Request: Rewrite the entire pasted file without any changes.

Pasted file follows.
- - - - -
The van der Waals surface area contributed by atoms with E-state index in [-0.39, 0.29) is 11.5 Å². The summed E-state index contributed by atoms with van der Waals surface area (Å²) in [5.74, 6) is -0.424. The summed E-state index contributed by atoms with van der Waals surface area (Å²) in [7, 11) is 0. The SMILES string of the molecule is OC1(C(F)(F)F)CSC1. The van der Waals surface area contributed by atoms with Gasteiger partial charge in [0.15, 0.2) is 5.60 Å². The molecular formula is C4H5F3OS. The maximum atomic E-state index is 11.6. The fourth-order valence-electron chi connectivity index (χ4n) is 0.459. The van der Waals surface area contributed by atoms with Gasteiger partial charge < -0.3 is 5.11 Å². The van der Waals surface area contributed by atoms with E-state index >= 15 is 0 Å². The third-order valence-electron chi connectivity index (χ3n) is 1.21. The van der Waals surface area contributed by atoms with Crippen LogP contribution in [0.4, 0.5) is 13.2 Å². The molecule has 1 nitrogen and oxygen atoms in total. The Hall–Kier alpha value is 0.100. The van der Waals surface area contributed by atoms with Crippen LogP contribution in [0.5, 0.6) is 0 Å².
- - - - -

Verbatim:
The van der Waals surface area contributed by atoms with E-state index in [-0.39, 0.29) is 11.5 Å². The summed E-state index contributed by atoms with van der Waals surface area (Å²) in [5.74, 6) is -0.424. The summed E-state index contributed by atoms with van der Waals surface area (Å²) in [7, 11) is 0. The SMILES string of the molecule is OC1(C(F)(F)F)CSC1. The van der Waals surface area contributed by atoms with Gasteiger partial charge in [0.15, 0.2) is 5.60 Å². The molecular formula is C4H5F3OS. The maximum atomic E-state index is 11.6. The fourth-order valence-electron chi connectivity index (χ4n) is 0.459. The van der Waals surface area contributed by atoms with Gasteiger partial charge < -0.3 is 5.11 Å². The van der Waals surface area contributed by atoms with E-state index >= 15 is 0 Å². The third-order valence-electron chi connectivity index (χ3n) is 1.21. The van der Waals surface area contributed by atoms with Crippen LogP contribution in [0.4, 0.5) is 13.2 Å². The molecule has 1 nitrogen and oxygen atoms in total. The Hall–Kier alpha value is 0.100. The van der Waals surface area contributed by atoms with Crippen LogP contribution in [0.5, 0.6) is 0 Å².